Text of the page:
A Leeds family is celebrating after winning a battle to keep compensation for a severely disabled teenager.
Nathan Popple feared he would lose the £5.5m compensation he was awarded by a High Court judge last year after NHS lawyers tried to strip him of his payout.
Today the teenager is celebrating after Appeal Court judges ruled that negligence had played a part in causing catastrophic injuries after he was starved of oxygen minutes before his birth.
Nathan, who lives with mum Beryl Sanderson and her partner in Cookridge, Leeds, suffered severe oxygen starvation during his traumatic birth at Birmingham Women’s Hospital.
The 15-year-old developed cerebral palsy and severe disabilities.
The teenager, who is unable to speak, has to be fed through a tube because he cannot swallow.
His family claim they have spent the last decade fighting for compensation to pay for the teenager’s care.
Nathan, who uses a special computer to communicate, told the YEP: “It’s nice that it has finished.
“I want to do loads in my life. It’s a big relief.”
Mum Beryl Sanderson and her civil partner, Sarah Carmody, said they were still shocked at the decision.
Beryl said: “I’m relieved and happy for Nathan as it has been a long fight but worth it.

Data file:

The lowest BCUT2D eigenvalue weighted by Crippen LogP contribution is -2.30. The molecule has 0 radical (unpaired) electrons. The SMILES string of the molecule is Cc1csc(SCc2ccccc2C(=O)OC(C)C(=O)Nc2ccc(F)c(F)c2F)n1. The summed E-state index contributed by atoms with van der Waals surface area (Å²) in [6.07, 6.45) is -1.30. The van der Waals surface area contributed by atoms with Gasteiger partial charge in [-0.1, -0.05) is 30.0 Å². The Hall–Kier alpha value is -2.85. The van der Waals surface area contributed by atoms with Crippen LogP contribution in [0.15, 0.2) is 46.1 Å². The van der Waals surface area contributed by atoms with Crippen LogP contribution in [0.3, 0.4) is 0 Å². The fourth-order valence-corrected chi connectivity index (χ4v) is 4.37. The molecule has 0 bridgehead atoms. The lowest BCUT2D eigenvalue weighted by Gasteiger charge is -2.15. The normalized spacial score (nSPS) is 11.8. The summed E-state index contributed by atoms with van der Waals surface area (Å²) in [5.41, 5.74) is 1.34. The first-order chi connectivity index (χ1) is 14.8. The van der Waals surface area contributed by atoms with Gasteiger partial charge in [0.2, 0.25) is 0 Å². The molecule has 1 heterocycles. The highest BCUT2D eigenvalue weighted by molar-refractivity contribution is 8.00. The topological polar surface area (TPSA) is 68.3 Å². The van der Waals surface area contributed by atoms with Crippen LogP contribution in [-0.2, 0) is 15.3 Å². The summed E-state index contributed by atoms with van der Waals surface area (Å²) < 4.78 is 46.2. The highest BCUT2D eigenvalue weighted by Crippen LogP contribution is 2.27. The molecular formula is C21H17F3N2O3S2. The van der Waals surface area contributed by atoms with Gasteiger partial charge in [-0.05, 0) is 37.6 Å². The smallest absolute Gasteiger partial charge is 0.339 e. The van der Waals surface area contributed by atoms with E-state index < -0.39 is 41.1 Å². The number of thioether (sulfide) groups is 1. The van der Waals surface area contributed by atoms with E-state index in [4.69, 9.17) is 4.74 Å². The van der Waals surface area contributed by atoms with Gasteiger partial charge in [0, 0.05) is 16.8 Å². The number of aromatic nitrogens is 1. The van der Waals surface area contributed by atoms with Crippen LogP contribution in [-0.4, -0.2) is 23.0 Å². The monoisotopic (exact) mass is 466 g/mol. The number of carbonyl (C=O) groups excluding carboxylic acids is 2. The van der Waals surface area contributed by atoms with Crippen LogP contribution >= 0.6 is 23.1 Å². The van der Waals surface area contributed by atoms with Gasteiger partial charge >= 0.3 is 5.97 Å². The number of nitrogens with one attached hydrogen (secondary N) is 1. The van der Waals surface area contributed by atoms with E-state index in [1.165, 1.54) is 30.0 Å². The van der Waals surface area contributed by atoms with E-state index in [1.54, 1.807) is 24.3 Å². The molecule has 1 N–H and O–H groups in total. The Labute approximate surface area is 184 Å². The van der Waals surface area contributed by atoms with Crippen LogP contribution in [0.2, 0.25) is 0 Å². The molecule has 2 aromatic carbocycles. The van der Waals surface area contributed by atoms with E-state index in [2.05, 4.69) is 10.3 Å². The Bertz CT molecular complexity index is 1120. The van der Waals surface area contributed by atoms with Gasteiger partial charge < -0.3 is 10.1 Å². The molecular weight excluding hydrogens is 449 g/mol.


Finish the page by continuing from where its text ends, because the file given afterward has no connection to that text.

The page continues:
“We now know that Nathan will have the support and accommodation he needs for the rest of his life.”
The pair also thanked well-wishers for their messages of support and their legal team at Irwin Mitchell.
Lawyers for Birmingham Women’s Hospital NHS Foundation Trust attacked the judge’s ruling at the Court of Appeal, insisting that the damage to Nathan’s brain occurred “some time remote from delivery” in the last three days of his mother’s labour
But Lord Justice Ward, sitting with Lords Justice Longmore and Richards, dismissed the trust’s appeal in a ruling issued yesterday.
Lord Justice Ward said he had “agonised” over the case but, after detailed consideration of the evidence, was “totally satisfied” Nathan’s payout was merited.
A high court judge ruled last year that Nathan’s life had been wrecked by a “combination of failures” by midwifery staff at the hospital to adequately monitor his mother’s labour in 1997.